RICE: Steve, what we want to do is ensure that all Americans pay their fair share. And we have now a system and a structure where the wealthiest Americans are able to pay substantially less than working Americans for their income. What the president said was, you know, first of all, nobody earning less than $400,000 a year will see their taxes go up. That is a critical commitment that the president has made. Nobody earning less than $400,000 a year will see their taxes go up. But if you're in that top three-tenths of 1% of Americans, the very richest, who may not pay the same in capital gains as they pay for salary earned, then he's saying, as actually Ronald Reagan did, we're going to equalize that. If you get your income through - you know, through dividends or other forms that are not wages, why shouldn't you pay the same amount on that income as a working American pays on their wages?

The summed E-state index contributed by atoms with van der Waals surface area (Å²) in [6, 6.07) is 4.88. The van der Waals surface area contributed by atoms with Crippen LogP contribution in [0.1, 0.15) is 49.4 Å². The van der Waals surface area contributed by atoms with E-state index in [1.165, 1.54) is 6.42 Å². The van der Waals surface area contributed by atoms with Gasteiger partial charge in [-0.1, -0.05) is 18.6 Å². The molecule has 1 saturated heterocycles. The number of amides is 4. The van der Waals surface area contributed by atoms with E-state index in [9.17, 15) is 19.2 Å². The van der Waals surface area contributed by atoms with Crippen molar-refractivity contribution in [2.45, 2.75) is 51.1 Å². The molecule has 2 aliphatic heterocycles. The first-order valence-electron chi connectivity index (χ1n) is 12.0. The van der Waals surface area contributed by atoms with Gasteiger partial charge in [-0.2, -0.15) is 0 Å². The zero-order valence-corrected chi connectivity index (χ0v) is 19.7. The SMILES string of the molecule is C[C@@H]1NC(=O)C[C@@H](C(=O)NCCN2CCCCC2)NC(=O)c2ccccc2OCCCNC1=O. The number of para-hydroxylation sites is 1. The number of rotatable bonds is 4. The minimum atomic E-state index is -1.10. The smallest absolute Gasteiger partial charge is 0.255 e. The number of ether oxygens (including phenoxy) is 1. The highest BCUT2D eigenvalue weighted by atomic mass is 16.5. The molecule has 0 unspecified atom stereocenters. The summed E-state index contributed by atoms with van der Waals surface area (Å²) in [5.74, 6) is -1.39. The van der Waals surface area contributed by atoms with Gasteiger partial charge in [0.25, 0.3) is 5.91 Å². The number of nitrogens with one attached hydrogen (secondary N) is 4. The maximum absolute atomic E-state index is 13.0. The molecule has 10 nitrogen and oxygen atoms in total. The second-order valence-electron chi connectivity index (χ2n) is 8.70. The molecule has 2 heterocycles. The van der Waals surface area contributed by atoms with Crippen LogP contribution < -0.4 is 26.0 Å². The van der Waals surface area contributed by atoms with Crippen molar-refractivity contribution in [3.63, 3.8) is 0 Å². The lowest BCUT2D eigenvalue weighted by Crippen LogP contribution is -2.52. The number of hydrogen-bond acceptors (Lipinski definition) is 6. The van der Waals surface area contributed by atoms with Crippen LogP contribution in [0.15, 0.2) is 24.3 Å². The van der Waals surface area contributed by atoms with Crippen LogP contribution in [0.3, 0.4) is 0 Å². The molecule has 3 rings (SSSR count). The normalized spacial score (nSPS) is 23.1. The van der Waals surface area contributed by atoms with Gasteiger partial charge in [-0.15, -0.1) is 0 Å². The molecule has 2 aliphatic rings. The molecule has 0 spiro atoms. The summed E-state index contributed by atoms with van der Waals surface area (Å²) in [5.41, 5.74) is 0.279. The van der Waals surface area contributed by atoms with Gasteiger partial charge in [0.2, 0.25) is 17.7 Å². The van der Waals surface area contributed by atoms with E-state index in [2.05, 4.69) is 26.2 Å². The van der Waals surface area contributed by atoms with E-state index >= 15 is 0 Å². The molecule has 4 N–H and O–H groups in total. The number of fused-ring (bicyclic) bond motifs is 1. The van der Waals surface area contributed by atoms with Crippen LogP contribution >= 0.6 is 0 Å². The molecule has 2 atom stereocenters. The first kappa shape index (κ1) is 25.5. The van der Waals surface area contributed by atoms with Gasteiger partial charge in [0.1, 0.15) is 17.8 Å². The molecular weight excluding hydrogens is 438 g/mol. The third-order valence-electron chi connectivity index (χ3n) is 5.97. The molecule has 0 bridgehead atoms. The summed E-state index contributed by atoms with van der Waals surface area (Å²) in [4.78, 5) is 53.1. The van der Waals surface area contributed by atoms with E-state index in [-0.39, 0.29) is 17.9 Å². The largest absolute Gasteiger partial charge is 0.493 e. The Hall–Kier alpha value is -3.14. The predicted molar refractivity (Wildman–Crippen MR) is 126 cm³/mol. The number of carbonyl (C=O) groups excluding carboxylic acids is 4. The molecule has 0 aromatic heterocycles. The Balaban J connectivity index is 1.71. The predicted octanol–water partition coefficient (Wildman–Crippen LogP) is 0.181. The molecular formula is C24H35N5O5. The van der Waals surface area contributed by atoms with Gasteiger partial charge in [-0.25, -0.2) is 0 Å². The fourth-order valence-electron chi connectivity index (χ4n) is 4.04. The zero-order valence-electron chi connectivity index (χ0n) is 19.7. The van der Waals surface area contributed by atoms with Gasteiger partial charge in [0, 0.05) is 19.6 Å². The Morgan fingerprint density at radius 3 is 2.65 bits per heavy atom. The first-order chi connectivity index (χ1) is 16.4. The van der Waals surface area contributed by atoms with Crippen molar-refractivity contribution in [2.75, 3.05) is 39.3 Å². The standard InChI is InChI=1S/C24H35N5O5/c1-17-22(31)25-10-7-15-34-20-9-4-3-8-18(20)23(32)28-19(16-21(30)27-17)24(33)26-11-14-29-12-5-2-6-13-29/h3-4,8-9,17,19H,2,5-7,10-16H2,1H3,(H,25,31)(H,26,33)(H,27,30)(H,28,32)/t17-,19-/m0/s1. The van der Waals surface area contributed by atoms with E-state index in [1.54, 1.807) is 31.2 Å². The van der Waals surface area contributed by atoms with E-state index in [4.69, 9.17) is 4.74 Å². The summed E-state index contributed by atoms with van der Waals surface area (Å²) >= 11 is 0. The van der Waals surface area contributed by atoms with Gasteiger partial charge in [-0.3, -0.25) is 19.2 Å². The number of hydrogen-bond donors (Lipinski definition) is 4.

INSKEEP: Ultimately, should there...
RICE: And yes, bigger corporations should pay their fair share because many of them have found it easy not to pay federal taxes.
INSKEEP: In a few seconds, ultimately, should there be just a narrower gap between the salary of the CEO and the lowest-paid employee?
RICE: I think - look, nobody is against wealth. We're all for job creation and wealth creation. We just want it to be something that is accessible to everybody.
INSKEEP: Susan Rice, director of the president's Domestic Policy Council.
Ambassador, always a pleasure talking with you. Thank you.
RICE: Great to talk to you, Steve. Thank you.